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Candidates make pitch for November

Forum takes place at Burlington Elementary

BURLINGTON — Those seeking local and regional offices made their case in person to voters at the Meet the Candidates forum at Burlington Elementary on Thursday.

The event, hosted by the Concerned Citizens of Burlington, has taken place for years and a session is hosted for both the primary and general election.

The first race was for the two seats on the 4th Circuit Court of Appeals.

 

4th Circuit Court  of Appeals

Of the four candidates on the ballot, the only one in attendance was incumbent Marie Hoover, the presiding judge of the court.

Hoover, a Democrat and Waverly High graduate, was first elected in 2012.

She explained her duties in the position, which include acting as a liaison to the Ohio Supreme Court and reviewing lower court rulings.

She said she is committed to building public confidence in the justice system and seeks to be as accessible as possible to her constituents.

She said the court is in a “state of flux,” with one member moving on and her seat up for election.

“It’s important that I know how the appellate system works,” she said. “If I remained on the court, it would help.”

Republican Jason Smith, who will face Hoover, sent a representative to read a statement on his behalf.

Smith’s statement said that he “did not like what was going on at the national level” and that he “feels individual rights are being stripped away.” Smith, an Ironton High graduate, said he feels Lawrence County is “being left out of the conversation”” and hopes to change that.

Circleville attorney Mike Hess sent a prepared statement outlining his experience, including an 18-year legal career, which includes acting as a criminal investigator and village attorney.

Hess will face Democrat Valerie Gerlach, a Portsmouth attorney.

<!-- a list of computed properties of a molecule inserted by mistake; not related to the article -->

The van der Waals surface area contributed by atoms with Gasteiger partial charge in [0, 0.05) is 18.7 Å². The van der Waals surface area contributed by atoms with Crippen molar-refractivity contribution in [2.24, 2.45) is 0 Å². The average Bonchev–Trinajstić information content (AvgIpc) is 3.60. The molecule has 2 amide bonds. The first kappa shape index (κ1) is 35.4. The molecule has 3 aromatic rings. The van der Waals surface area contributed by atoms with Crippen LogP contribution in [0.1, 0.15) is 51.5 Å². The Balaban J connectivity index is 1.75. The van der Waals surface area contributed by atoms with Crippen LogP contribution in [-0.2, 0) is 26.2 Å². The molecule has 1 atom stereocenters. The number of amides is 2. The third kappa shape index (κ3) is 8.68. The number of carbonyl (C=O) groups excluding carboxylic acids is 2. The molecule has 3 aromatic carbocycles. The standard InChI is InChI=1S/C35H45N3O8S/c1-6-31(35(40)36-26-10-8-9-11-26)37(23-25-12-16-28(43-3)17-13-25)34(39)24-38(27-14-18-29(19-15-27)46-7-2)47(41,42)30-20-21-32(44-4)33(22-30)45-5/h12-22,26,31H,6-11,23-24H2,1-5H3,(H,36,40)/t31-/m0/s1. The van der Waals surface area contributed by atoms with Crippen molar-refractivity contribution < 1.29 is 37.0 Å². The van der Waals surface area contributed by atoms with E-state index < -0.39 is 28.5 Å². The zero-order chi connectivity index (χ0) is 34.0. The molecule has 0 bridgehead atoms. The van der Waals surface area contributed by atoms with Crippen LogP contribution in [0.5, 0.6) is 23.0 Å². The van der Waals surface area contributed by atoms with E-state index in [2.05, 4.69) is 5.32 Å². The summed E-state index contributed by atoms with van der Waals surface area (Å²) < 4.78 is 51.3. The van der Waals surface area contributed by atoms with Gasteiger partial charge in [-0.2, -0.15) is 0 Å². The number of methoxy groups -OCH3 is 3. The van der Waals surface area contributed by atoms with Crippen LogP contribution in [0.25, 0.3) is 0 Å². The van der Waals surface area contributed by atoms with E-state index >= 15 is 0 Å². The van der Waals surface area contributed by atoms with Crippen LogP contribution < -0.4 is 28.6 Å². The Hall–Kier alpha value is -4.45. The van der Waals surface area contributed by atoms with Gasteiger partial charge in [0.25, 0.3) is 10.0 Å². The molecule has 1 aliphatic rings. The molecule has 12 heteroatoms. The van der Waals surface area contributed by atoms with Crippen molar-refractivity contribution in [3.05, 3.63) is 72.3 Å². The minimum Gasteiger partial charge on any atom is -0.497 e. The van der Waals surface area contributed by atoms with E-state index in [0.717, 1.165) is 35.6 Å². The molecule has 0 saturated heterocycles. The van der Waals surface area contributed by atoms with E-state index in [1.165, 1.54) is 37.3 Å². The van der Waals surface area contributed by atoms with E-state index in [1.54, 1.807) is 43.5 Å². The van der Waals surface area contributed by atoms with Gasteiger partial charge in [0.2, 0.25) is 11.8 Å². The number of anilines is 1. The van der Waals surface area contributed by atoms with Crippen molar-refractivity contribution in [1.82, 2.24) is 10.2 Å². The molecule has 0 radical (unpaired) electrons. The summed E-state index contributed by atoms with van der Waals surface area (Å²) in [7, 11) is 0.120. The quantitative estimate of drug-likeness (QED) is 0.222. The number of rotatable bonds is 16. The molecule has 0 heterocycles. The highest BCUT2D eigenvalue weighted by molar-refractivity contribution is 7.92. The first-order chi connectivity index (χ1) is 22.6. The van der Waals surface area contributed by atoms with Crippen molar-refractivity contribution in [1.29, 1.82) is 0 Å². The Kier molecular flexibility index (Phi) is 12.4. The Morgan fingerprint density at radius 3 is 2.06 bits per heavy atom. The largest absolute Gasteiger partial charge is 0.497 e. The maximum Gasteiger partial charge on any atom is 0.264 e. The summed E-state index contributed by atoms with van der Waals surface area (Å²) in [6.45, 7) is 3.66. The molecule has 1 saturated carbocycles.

Lawrence County Common Pleas Court

Democrat Donald Capper, who currently serves as Lawrence County Municipal Judge, said he has run for office six times since taking the position in 1990 and has only been opposed once.

“It’s time for me to move up to the next level,” he said of his campaign for the seat being vacated by the retiring Charles Cooper. “I have the experience and the knowledge and I believe I am the best candidate.”

On the issue of drugs, Capper pointed out that he was the first judge in the area to send people to treatment, rather than to jail.

“I got criticism for that,” he said. “But people with addiction issues, if you send them to jail – guess what? They’re going to come out with addiction issues.”

Capper also noted that his Republican opponent, Christen Finley, was not present for the event and said this has been the case at similar forums in the campaign.

Finley was represented by Natalie Addams, who read a letter on her behalf, stating she had a prior obligation.

Finley’s text said she had been a student at Burlington, “one of many firsts in her life,” and said the county now had the opportunity to elect its first female judge.

Finley said she wanted to “apply the law, as written, fairly an impartially” and said she wanted to tackle the addiction issue and overcrowding at the county jail.

 

Lawrence County Commission

Republican incumbent Freddie Hayes Jr. pointed out that it was his ninth visit to the Burlington forum.

He said he has served on the commission for the past seven years as “a way to give back to the community.”

“I don’t do it for the pay, I do it for the people,” he said. “I work very hard at this and this is my main job.”

Hayes said he is proud to be part of the current commission, which he called a “great team” and cited his working relationship with Democrat DeAnna

Holiday, with whom he traveled to Washington, D.C. to represent the county at the White House.

Describing himself as “very conservative” and a businessman, Hayes pointed to the $1 million in funds he worked to secure to build a new senior center at the Lawrence County fairgrounds, as well as securing the current temporary location for the Sybene-Chesapeake Senior Center, as examples of promises kept from his run.

Facing him is Democrat Robert McCollister, a former coach and teacher from Rock Hill Schools.

He said his run for commission is the culmination of a life of public service and mentoring young people.

“I believe the young people of this county are every bit as smart and talented as anyone in the country,” he said, and pledged to work to strengthen education.

McCollister said he wants to “build an economy that lifts all boats” and hopes that the county can invest in the renewable energy business, which he said will be a major economic force in coming years.

“I want us to catch that wave,” he said of making an early commitment, “and not get washed over by it.”

 

Lawrence County Auditor